North Korean overseas forced labour is both a proliferation finance and a human rights issue. The Kim regime sends citizens to work abroad under heavy surveillance, confiscates their wages, and uses the funds to support a nuclear program and domestic economy dependent on foreign currency. Previous research on the topic has relied heavily on anecdotal reporting and focused principally on either human rights abuses or workers in low-skilled occupations. Few reports have considered high-skilled labour in the context of North Korea’s labour export program, and while some investigations have connected individual labour operations to North Korea’s broader illicit portfolio, no previous studies have attempted to do so at scale across multiple industries and jurisdictions. This report extends our proven methodologies for tracking North Korea’s proliferation networks to the financial relationships of people and companies that facilitate its labour export program. In doing so, we leverage corporate registry documents, official labour statistics, tax filings, and trade records to demonstrate how DPRK overseas labour operations fit within North Korea’s broader proliferation finance system. This approach informs three key findings:
First, many companies and individuals that employ North Korean workers are linked to activities that violate United Nations Security Council Resolutions. For example, our analysis found companies that employ North Korean workers registered as active joint ventures and cooperative entities, provided banking services to DPRK nationals, and hired North Koreans to work on sensitive defense technologies including facial recognition software, insulated nanoceramics, and armor for military vehicles. North Koreans also work openly at local subsidiaries of companies sanctioned by both the United States and the United Nations for supporting North Korea’s missile program. Law enforcement can thus wield a wide range of legal instruments to drive action against commercial networks that exploit North Korean workers.
Second, firms that employ North Korean workers exhibit similar operational patterns across jurisdictions. In Russia, we map ultimate beneficial ownership and subsidiaries for all 691 people, companies, and organizations that the Russian Ministry of Labour approved to hire North Koreans between 2015 and 2018. Russian companies approved to hire North Korean workers exhibit decentralized corporate ownership structures but use common names and co-locate at a limited number of physical locations. We also identify 125 suspected North Korean restaurants around the world, more than two-thirds of which are in China. We find that, as in Russia, North Korean restaurants in China use common names and co-locate with other companies involved in an array of illicit commercial activities on behalf of the Kim regime. By examining labour operations at scale, this report offers robust empirical details about the modus operandi of firms that employ DPRK workers, which can empower law enforcement and civil regulators to enhance activities-based screening procedures for yet unidentified companies.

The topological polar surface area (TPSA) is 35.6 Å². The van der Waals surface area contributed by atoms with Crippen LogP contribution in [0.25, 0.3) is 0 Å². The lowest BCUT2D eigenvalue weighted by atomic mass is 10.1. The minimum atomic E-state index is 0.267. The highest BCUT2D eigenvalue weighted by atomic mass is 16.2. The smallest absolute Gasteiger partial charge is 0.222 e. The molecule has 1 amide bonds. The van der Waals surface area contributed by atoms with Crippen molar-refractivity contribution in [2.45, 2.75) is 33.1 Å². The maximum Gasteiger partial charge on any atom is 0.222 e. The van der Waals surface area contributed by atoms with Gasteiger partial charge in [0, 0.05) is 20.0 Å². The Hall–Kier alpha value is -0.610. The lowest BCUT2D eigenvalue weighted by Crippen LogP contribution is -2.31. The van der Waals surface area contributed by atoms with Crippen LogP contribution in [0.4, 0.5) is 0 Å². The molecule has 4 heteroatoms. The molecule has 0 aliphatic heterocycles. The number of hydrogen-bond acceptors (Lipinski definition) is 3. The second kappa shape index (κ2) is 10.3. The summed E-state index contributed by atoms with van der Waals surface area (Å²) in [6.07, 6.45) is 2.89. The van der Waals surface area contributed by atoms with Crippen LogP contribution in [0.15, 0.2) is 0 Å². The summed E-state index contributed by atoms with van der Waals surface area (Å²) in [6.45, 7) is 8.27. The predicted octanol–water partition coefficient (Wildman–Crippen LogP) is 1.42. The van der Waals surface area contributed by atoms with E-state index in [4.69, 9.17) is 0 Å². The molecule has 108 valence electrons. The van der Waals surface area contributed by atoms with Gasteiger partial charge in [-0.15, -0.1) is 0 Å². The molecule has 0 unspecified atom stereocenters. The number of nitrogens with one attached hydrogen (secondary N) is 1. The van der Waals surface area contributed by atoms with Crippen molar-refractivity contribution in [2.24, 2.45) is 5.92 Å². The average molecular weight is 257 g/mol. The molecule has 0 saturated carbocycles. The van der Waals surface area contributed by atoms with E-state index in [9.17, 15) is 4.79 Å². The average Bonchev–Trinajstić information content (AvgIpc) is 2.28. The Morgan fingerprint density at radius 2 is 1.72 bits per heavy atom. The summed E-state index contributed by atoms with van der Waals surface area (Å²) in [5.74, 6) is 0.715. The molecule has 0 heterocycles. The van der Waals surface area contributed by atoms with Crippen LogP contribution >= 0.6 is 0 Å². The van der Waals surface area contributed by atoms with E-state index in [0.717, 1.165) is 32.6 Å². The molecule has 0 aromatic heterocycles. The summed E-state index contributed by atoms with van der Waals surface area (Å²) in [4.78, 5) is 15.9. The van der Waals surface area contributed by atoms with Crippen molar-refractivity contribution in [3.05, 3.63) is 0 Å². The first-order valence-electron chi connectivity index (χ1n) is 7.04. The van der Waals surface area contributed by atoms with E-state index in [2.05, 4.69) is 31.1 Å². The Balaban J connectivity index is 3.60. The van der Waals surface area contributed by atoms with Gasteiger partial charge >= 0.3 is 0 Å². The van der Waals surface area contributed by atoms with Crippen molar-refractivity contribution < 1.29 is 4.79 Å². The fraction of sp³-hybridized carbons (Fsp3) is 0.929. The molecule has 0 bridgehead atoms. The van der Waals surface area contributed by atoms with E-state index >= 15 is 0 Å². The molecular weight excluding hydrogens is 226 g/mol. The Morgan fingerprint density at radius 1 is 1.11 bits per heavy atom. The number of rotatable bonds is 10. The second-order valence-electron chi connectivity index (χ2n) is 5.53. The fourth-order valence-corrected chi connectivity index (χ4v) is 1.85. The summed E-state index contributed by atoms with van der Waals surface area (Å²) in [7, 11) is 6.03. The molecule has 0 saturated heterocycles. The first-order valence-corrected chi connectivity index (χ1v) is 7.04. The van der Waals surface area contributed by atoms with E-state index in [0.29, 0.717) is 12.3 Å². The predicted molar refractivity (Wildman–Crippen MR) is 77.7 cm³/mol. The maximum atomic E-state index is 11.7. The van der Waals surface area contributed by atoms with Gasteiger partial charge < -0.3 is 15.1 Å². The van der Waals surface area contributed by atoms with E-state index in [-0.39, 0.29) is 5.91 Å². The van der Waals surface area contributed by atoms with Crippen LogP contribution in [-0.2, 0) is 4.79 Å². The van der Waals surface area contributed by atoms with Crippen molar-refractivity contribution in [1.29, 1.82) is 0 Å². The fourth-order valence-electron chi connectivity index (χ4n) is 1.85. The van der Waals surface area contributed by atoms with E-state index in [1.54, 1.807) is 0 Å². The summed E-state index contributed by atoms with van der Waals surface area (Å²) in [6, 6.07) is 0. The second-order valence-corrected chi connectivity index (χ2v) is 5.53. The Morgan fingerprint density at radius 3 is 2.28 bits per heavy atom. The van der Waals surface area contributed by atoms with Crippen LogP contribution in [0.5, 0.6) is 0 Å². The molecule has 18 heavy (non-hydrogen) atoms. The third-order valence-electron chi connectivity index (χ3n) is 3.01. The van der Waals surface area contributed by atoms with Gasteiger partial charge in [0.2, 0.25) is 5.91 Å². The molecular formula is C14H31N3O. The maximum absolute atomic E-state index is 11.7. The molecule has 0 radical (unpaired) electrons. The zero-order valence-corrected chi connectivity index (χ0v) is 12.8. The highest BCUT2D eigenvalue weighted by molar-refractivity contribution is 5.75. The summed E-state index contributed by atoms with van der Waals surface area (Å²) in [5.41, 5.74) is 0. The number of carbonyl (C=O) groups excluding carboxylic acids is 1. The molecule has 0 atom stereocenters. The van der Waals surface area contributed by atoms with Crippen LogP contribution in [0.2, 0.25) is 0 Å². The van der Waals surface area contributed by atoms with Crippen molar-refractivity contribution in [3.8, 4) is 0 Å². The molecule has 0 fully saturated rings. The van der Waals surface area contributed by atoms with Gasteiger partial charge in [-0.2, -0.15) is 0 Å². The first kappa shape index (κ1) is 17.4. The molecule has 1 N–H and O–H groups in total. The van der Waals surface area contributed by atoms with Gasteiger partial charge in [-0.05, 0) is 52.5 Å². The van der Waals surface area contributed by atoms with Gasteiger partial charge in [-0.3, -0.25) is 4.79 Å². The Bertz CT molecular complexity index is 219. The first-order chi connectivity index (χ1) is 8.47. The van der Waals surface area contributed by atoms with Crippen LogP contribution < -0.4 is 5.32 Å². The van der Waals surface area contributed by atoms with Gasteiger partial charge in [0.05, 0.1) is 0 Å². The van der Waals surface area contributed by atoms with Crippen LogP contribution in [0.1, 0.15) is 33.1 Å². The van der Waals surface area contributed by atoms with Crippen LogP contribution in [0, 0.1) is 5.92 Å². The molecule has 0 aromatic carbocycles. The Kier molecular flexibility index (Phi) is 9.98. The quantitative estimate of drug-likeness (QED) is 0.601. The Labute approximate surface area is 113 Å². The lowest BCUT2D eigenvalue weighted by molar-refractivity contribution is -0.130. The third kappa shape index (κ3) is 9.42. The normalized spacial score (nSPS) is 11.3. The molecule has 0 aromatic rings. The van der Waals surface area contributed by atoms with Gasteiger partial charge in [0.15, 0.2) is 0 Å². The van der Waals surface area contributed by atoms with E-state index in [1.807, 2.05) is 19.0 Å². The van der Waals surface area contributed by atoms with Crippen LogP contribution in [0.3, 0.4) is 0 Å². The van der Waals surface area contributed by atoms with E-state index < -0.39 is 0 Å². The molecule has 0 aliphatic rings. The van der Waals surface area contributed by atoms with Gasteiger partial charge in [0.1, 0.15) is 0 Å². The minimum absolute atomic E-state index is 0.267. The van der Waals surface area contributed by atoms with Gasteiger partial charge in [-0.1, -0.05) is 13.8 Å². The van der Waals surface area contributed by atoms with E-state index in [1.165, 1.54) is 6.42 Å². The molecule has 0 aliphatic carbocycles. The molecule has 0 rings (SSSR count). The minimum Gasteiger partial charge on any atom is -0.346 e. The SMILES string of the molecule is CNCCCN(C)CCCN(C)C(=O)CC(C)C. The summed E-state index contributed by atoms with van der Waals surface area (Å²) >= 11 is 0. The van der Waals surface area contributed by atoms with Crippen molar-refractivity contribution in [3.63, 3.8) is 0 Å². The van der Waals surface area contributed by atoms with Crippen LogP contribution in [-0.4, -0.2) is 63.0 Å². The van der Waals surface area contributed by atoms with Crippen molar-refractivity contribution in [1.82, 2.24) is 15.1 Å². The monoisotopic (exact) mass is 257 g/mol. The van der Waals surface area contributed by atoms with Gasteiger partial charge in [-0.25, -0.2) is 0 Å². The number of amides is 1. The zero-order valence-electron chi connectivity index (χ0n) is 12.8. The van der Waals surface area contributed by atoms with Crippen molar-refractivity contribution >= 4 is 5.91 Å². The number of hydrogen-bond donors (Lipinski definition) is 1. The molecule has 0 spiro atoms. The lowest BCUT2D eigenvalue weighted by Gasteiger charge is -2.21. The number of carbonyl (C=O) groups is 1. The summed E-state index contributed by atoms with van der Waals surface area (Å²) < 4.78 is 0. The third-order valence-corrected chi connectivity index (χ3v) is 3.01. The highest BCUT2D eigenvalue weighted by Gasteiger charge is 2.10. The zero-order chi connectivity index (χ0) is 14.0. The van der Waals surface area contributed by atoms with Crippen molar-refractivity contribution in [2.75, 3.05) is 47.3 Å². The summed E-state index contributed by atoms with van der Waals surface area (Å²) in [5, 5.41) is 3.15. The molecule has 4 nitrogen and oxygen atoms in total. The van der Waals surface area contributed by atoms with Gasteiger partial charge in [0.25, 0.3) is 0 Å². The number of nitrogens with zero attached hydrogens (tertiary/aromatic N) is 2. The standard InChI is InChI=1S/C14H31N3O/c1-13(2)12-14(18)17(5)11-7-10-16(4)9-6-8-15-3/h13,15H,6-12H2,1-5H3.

Third, despite trade restrictions, products of North Korean overseas labour—including advanced software and defense technology—continue to penetrate Western supply chains. North Korean forced labourers work overseas in sensitive industries that engage with research institutions, law enforcement bodies, and defense contractors in the United States and Europe. North Korea’s overseas workers have also used false identities
and local intermediaries to sell sophisticated software products through online freelance marketplaces. North Korea continues to access critical technologies through its high-skilled overseas workers, who reportedly work in the same draconian conditions as their counterparts in low-skilled occupations.
While the Countering America’s Adversaries Through Sanctions Act establishes mandatory sanctions on people and companies that employ North Korean workers, the Kim regime continues to dispatch citizens abroad to work in forced labour conditions. In doing so, it continues to flout international sanctions to generate foreign currency, acquire sensitive technologies, and access the international financial and trade systems. As this report demonstrates, open source network analysis can support law enforcement and civil regulators to locate North Korea’s overseas operations, identify networks of particularly high risk, and drive action against an ongoing proliferation finance stream predicated on the exploitation of workers.
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